Learn about the Federal Government's Response and how Federal activities regarding invasive species are coordinated.
On February 3, 1999, Executive Order 13112 was signed by President William Clinton establishing the National Invasive Species Council (Council). The Council is an inter-Departmental body that helps to coordinate and ensure complementary, cost-effective Federal activities regarding invasive species. The overarching duty of the Council is to provide the high-level vision and leadership necessary to sustain and expand Federal efforts to safeguard the interests of the U.S. by preventing, eradicating, and controlling invasive species, as well as restoring ecosystems and other assets impacted by invasive species.
Together with the Invasive Species Advisory Committee (ISAC), stakeholders, concerned members of the public, and member departments, the Council formulated an action plan for the nation. The Council issued the first National Invasive Species Management Plan early in 2001 to provide an overall blueprint for Federal action. The Plan, last updated in 2016, recommends specific action items to improve coordination, prevention, control, and management of invasive species by the Federal agency members of the Council; see About the Council.
Note: After having been active for nearly two decades, the Trump administration defunded and disbanded the Committee in 2019. President Biden reestablished the Committee on September 30, 2021; see Executive Order on Continuance or Reestablishment of Certain Federal Advisory Committees and Amendments to Other Executive Orders - Section 1(o).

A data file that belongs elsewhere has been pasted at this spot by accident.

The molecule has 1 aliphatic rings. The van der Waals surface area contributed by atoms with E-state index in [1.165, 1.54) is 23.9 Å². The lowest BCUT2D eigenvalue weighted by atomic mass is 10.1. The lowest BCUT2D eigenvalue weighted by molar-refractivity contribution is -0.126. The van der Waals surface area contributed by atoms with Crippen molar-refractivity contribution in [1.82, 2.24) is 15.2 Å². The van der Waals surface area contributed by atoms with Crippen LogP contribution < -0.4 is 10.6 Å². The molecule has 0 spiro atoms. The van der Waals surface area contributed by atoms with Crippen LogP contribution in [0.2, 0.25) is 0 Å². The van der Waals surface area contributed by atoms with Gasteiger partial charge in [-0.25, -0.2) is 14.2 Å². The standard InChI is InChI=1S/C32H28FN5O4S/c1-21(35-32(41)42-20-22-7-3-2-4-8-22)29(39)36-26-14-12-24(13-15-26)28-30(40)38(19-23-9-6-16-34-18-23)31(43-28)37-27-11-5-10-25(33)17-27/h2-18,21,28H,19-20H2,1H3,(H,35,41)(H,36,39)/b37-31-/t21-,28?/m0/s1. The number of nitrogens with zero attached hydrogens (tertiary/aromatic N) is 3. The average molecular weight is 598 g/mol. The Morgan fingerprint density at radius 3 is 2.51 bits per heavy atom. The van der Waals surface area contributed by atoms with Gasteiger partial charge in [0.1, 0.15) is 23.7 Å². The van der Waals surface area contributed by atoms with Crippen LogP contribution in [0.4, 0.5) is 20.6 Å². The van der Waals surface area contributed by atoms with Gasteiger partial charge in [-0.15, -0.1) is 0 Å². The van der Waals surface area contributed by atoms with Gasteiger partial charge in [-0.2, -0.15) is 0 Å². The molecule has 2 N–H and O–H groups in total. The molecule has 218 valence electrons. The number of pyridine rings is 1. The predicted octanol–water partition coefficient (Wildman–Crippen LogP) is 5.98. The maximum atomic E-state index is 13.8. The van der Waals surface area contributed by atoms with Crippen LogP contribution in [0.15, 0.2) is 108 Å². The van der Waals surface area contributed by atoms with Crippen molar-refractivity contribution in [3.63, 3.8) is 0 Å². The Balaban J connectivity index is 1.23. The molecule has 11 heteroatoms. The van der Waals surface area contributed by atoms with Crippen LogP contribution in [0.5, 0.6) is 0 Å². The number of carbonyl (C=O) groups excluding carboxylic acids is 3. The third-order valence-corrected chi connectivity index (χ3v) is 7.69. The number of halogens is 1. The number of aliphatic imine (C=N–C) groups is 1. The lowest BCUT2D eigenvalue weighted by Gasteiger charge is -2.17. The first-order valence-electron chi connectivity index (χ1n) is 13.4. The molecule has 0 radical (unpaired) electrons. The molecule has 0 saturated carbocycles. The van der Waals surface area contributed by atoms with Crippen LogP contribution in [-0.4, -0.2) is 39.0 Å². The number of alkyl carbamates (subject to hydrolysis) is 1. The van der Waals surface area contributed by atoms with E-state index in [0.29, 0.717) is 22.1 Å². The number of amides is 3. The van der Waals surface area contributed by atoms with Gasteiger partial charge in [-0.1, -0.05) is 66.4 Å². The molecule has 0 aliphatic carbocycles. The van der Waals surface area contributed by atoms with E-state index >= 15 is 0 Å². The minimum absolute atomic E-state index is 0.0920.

- Invasive Species Advisory Committee; Request for Nominations
Jan 25, 2022
Nominations were due March 28, 2022.
Federal Invasive Species Task Forces, Committees, and Councils
Read an Overview of National Federal Interagency Coordinating Groups [PDF | 249 KB]
Aug 19, 2021
National Invasive Species Council.
Develops and executes programs to limit the introduction and dispersal of Aquatic Nuisance Species (ANS).
Coordinates information regarding the identification and extent of invasive plants in the United States.
Provides leadership, management, and coordination on pest management issues, including Integrated Pest Management (IPM).
Coordinates the sharing of technical information for program planning and the management of invasive species.
Provides high-level vision and leadership necessary for the prevention, eradication, and control of invasive species in the United States.
Reviews petitions for biological control of weeds and provides an exchange of views, information and advice to researchers.